Needham school officials are hoping to extend younger students' school day by adding 25 minutes of instruction to its elementary schools, and 10 minutes to its middle schools, according to a proposal sent to parents last week.
If approved, Needham would implement the new schedule starting in fall 2014, said Needham Superintendent Daniel Gutekanst on Monday. School Committee officials said that a Proposition 2 Ĺ override would likely be needed for the initiative.
The additional 25 minutes of time at the elementary level, which translates to 75 extra hours each school year, would create room for expanded courses in physical education, Spanish, the arts, technology, and robotics and engineering.
"In comparison to what students now have available at the elementary level, this proposal is a significant improvement and will expand opportunities in each grade level while keeping time on learning in core academic classes the same," states an October report drafted by a study committee.
However, students will lose a small amount of art class time to make the new schedule workable, the report states.
At the middle school level, an additional 10 minutes of instructional time would expand the existing curriculum, allowing teachers more time to preview lessons and assign work. The cumulative 30 extra hours per year will also make Needham competitive with neighboring communities' schools, according to the report.
Although the proposal does not tack on time to Needham High School's day, officials suggested that the high school do away with half-days for professional development, opting instead for teachers to have collaborative hour-long morning meetings once a week under the principal that would push school to start at 8:35 a.m. on those days.
"There exists a need to provide consistent and common planning time for high school teachers and administrators to work together to maximize teaching and learning at NHS," the report states.
However, the extended school days come with a hefty price tag: hiring 9 to 13 new elementary teachers could cost the district up to $715,000. The district would also have to hire more crossing guards, pay any fees associated with changing the bus schedule, set aside money for teaching assistants and union negotiations, and invest in new curriculum materials and classroom adjustments.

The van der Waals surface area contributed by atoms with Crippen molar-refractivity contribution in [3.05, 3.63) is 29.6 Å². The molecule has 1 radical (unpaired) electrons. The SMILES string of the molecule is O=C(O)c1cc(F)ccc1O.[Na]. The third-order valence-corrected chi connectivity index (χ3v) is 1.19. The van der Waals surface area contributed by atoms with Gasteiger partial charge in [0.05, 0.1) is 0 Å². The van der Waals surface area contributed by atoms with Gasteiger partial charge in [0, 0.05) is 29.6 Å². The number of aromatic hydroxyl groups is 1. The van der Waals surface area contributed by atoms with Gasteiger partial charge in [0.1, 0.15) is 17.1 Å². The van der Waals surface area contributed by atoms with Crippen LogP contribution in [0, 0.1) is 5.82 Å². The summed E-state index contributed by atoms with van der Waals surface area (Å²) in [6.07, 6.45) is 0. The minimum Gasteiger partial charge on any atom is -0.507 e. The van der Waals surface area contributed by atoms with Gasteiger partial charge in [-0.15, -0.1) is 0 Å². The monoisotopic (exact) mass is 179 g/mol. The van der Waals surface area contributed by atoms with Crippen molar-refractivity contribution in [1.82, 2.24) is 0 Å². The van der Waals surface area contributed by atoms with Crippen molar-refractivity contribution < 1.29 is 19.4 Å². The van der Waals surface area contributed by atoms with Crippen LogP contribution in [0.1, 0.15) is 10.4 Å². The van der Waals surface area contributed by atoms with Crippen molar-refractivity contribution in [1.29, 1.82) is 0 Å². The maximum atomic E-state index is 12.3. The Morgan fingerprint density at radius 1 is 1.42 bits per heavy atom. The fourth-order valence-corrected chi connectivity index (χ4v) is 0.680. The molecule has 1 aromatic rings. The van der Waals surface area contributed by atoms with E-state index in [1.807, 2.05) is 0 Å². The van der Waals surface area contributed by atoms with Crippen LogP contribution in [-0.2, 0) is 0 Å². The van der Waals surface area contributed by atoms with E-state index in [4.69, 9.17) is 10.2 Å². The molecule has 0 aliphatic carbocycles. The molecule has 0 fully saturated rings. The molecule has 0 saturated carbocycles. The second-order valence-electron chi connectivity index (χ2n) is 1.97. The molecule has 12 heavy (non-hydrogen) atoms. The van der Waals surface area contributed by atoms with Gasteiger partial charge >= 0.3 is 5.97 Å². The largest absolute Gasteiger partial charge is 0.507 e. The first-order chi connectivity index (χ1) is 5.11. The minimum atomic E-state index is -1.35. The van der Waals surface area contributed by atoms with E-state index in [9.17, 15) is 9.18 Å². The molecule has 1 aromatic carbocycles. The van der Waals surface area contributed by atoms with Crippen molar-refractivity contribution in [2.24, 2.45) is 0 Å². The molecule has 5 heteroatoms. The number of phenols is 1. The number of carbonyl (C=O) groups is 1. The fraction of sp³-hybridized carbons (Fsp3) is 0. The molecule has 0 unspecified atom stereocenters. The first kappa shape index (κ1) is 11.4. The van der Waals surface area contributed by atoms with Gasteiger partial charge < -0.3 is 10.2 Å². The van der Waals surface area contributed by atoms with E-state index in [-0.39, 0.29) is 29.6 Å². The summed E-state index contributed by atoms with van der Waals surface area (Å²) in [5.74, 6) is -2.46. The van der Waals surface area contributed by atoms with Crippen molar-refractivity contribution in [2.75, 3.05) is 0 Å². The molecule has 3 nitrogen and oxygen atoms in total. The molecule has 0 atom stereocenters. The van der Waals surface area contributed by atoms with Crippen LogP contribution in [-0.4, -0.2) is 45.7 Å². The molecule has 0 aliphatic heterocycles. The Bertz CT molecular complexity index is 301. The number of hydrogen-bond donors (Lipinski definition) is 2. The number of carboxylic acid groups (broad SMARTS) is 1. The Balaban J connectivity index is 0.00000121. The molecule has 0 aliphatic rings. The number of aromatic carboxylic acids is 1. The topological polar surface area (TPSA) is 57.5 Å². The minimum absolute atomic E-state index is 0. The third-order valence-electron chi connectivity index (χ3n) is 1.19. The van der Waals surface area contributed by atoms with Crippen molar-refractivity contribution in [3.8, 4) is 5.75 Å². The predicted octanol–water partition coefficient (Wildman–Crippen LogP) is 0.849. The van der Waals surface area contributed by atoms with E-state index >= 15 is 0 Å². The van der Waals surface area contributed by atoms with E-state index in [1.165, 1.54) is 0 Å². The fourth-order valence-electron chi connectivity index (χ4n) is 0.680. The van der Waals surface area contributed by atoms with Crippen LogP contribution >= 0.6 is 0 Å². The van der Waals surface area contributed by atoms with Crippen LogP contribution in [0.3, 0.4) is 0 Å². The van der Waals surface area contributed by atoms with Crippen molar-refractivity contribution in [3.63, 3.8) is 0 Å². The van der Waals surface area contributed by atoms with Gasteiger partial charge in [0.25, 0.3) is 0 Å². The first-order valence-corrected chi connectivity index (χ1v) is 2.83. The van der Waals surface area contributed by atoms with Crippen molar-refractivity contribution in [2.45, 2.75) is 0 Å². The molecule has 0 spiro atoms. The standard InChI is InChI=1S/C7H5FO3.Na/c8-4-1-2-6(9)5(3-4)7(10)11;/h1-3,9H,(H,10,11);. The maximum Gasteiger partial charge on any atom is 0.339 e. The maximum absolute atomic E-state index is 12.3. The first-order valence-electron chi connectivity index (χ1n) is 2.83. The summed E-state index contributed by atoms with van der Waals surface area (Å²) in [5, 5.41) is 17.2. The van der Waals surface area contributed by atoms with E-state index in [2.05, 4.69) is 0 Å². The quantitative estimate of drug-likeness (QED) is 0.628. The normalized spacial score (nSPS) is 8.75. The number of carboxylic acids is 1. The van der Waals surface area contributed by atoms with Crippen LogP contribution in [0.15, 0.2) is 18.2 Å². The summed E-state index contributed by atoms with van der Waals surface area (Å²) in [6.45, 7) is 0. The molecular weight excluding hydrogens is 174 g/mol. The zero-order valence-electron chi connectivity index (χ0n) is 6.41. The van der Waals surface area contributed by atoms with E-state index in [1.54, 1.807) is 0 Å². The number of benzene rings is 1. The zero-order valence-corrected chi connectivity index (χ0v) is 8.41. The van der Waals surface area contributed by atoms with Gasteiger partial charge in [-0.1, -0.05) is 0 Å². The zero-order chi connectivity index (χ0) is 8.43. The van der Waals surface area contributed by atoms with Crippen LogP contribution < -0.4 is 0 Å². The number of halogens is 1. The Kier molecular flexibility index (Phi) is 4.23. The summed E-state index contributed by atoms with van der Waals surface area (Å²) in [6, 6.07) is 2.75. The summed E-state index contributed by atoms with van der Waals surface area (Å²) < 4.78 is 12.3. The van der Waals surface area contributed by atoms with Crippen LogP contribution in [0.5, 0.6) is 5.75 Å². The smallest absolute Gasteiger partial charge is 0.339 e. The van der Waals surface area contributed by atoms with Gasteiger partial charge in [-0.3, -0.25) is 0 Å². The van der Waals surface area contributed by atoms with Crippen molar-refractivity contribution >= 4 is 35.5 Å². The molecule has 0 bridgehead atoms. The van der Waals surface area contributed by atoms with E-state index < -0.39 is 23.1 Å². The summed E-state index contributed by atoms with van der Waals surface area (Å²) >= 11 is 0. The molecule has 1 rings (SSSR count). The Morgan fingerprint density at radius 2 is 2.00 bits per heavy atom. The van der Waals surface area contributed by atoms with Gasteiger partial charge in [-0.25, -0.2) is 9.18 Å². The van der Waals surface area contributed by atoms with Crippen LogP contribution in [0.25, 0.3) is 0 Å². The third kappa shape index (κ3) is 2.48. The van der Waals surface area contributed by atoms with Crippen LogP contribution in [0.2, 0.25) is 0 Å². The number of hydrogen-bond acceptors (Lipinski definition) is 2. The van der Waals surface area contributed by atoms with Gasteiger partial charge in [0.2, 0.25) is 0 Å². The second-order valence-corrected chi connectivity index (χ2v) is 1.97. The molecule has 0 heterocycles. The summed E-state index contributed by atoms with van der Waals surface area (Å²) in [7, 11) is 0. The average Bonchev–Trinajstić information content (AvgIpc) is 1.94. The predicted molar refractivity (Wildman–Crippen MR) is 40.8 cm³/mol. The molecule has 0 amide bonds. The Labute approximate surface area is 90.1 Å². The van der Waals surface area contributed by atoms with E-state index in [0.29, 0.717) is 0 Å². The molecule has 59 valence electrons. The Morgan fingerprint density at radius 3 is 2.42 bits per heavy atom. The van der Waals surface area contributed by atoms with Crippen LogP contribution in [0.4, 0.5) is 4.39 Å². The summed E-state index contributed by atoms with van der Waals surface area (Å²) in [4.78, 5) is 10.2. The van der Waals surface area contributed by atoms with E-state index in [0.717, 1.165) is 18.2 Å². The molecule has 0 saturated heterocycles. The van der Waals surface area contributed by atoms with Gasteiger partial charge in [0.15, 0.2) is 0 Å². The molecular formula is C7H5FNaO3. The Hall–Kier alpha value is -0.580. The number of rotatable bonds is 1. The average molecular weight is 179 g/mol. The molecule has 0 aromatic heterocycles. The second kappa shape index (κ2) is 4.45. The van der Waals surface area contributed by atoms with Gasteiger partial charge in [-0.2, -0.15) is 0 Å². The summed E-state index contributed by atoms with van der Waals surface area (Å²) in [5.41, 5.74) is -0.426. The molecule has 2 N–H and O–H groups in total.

If the School Committee endorses the proposal, the costs would be folded into the school district's budget for the next fiscal year, which is being drafted this fall and winter.
School Committee chairman Joseph Barnes said Monday that the town would likely need an override to pay for the program.
"Those things canít be rolled into the operating budget, so we recognize that when Dr. Gutekanst comes back with final costs associated with the program, we will have to go with an operational override," Barnes said.
Barnes said that if School Committee members decide to adopt the program -- and he said the board is currently leaning towards it -- he was optimistic that Needham residents would support the extra funding needed.
"I think this is something that would be very appealing to parents," Barnes said. "I think a well-designed override plan would go over well with the citizens."
The School Committee will decide on whether to implement the initiative after Gutekanst proposes his budget in December, which would include a final figure for the time extension program. The superintendent said he was still working on analyzing the total cost.
The next School Committee meeting is slated for Nov. 5 at the Broadmeadow School at 7 p.m.
School officials said that community feedback on the proposal is welcomed. Contact superintendent Daniel Gutekanst at 781-455-0400, x203, or email him at email@example.com.
Jaclyn Reiss can be reached at firstname.lastname@example.org